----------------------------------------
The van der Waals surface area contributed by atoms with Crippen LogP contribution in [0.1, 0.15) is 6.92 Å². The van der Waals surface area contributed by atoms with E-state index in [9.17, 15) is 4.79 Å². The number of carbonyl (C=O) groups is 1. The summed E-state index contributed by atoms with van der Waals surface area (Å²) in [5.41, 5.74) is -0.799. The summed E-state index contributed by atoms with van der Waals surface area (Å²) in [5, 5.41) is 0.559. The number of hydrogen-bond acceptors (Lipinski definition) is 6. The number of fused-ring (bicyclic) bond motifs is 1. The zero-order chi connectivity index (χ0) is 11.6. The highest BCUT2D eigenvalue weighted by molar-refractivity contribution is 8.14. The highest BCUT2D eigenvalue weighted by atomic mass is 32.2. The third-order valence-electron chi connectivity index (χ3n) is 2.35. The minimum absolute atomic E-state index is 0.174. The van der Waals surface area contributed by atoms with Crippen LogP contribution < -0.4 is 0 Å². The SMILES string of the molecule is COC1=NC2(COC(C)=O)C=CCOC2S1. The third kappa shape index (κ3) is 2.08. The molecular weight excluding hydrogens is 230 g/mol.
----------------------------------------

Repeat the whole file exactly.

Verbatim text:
The van der Waals surface area contributed by atoms with Crippen LogP contribution in [0.1, 0.15) is 6.92 Å². The van der Waals surface area contributed by atoms with E-state index in [9.17, 15) is 4.79 Å². The number of carbonyl (C=O) groups is 1. The summed E-state index contributed by atoms with van der Waals surface area (Å²) in [5.41, 5.74) is -0.799. The summed E-state index contributed by atoms with van der Waals surface area (Å²) in [5, 5.41) is 0.559. The number of hydrogen-bond acceptors (Lipinski definition) is 6. The number of fused-ring (bicyclic) bond motifs is 1. The zero-order chi connectivity index (χ0) is 11.6. The highest BCUT2D eigenvalue weighted by molar-refractivity contribution is 8.14. The highest BCUT2D eigenvalue weighted by atomic mass is 32.2. The third-order valence-electron chi connectivity index (χ3n) is 2.35. The minimum absolute atomic E-state index is 0.174. The van der Waals surface area contributed by atoms with Crippen LogP contribution < -0.4 is 0 Å². The SMILES string of the molecule is COC1=NC2(COC(C)=O)C=CCOC2S1. The third kappa shape index (κ3) is 2.08. The molecular weight excluding hydrogens is 230 g/mol.